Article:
Into the deep: Exploring Chainguard Container Images

Matt Moore, CTO
November 29, 2023

At Chainguard, we focus a lot on the value our Images product brings to our customers via our low-to-no Common Vulnerabilities and Exposures (CVEs) commitment, but the reality is that the value of Chainguard Images to our customers’ supply chain security extends far deeper than just low CVE counts. As one person put it at our recent quarterly business review: Come for the low CVEs, stay for the supply chain security. That is exactly right.

An iceberg

Low-to-no CVEs

Virtually every compliance framework I have seen has a section on “Vulnerability Management.” It appears in SOC2, FedRAMP, PCI DSS, ISO27001, and more. The strength of the requirements are the main piece that varies, and it ranges from “track them, and have a plan” to “eliminate them above a certain severity, within a specific timeframe.

For example, PCI compliance historically requires users to fix any Critical or High CVEs uncovered by network scans and rescan. However, even just tracking CVEs (the bare minimum) via the infamous “CVE spreadsheet” is an enormous source of toil for developers. That toil translates directly to costs, as developers are often one of the most expensive assets a business has.

At Chainguard, we are at the forefront of solving the CVE problem with our Wolfi un-distro, which is able to pick up CVE patches, apply them to packages, and get them to customers extremely quickly. This is so fundamental to the value our customers get that we offer SLAs around remediation in our enterprise product.

We lead with this messaging (the tip of our messaging “iceberg”) because complying with these sections on “vulnerability management” is such a universal source of pain (and cost) for our customers today. However, in addition to solving our customers “today problems,” we are also anticipating their “tomorrow problems” with respect to supply chain security.

Minimal Images

A growing best practice, which is also starting to appear in the compliance frameworks, is to utilize minimal images (see also). For example, the September 2022 update from the PCI council with guidance for containers states:

Threat: Container base images downloaded from untrusted sources, or which contain unnecessary packages, increase the risk of supply chain attacks.

Best Practice: Application container images should be built from trusted, up-to-date minimal base images.

At Chainguard, we are pioneers at the forefront of minimal images. Dan Lorenc and I created the original “distroless” project as a prototype to prove the concept in our time at Google. With Ariadne Conill and team, we have taken this to new levels at Chainguard, with the only purpose-built tooling to do this sustainably at scale.

A key benefit of minimal images, which we reported on previously, is that the smaller surface can lead to a substantial reduction in the rate at which images accumulate CVEs (this ties into pain of the previous section). We also see minimal images as a key mitigation for the growing evasion technique known as “living off the land,” which attackers are using to avoid intrusion detection software. Another benefit of minimal images is that they are small (comparing a crude sampling with official images, the average is 79% smaller).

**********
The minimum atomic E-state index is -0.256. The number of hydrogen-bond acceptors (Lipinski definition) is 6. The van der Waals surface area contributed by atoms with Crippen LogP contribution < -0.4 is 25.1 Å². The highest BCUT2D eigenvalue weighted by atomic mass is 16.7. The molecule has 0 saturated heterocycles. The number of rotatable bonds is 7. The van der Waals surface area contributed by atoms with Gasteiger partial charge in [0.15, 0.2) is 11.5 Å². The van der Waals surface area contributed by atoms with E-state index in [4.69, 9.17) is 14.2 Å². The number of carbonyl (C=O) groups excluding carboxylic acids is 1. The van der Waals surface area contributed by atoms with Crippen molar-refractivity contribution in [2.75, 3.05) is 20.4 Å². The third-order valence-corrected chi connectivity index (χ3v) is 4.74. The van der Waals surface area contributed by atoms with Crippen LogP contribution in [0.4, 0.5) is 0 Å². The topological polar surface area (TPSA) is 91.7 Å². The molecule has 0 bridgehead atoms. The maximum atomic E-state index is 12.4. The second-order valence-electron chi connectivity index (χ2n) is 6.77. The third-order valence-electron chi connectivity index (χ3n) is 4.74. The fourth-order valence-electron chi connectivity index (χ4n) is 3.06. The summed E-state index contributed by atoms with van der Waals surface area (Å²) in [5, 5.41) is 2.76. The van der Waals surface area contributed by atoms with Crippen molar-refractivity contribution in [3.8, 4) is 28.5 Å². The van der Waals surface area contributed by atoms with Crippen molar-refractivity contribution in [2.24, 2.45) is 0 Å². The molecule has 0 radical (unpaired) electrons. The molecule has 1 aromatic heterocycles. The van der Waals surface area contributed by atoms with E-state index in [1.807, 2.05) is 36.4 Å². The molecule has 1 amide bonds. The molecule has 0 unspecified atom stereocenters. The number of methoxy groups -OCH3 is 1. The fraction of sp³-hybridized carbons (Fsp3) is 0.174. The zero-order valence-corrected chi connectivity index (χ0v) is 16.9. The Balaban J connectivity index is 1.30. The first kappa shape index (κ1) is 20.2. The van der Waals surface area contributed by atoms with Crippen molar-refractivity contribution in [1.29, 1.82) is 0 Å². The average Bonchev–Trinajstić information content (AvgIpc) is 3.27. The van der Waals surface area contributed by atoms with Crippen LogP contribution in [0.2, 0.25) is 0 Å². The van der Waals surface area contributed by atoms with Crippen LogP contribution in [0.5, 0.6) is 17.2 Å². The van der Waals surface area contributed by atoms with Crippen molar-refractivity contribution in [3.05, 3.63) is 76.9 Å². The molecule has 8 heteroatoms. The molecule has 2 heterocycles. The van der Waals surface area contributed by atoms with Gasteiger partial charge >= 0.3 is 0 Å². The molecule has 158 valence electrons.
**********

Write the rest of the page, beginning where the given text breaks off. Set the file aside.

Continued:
Chainguard’s Images are minimal by default, but many contain what we call a “dev variant” to enable a smoother migration path to distroless nirvana.


Another growing best practice is to require images to be signed by authorized build pipelines. This is also starting to appear in the compliance frameworks. For example, the September 2022 update from the PCI council with guidance for containers states:

Threat: Known good images can be maliciously or inadvertently substituted or modified and deployed to container runtime environments.

Best Practice: Registries should be configured to integrate with the image build processes such that only signed images from authorized build pipelines are available for deployment to container runtime environments.

At Chainguard, we are also pioneers at the forefront of software signing. Dan Lorenc and Kim Lewandowski helped create the Sigstore project and OpenSSF. Dan also invented Sigstore’s keyless signing, and worked with Jon Johnson to create the first prototype of Sigstore’s cosign project. Billy Lynch created the initial implementation of Sigstore's gitsign project. Priya Wadhwa sits on the Technical Steering Committee (TSC), and many of us continue to help support Sigstore in a wide variety of functions (such as on-call for the public service).

Software Bill of Materials (aka SBOMs)

In 2021, the White House dropped a BOMshell (sorry, I couldn’t resist) with Executive Order 14028; which called for:

(vii) providing a purchaser a Software Bill of Materials (SBOM) for each product directly or by publishing it on a public website

The Chainguard team has been engaged in the discourse around SBOMs from the beginning (before we were Chainguard) with NTIA and then with CISA. Adolfo Veytia, one of the foremost experts in SBOM, authored the Kubernetes project’s bom tool, and drove the Kubernetes Enhancement Proposal (KEP) to publish SBOMs for the ubiquitous Kubernetes project. Earlier this year, the DHS awarded Chainguard a grant to lead the development of SBOM composition tooling, which resulted in the protobom tool.

Many folks describe SBOMs as a “list of ingredients” for the image, describing each of the pieces that went in (e.g. package and version, source and commit, etc).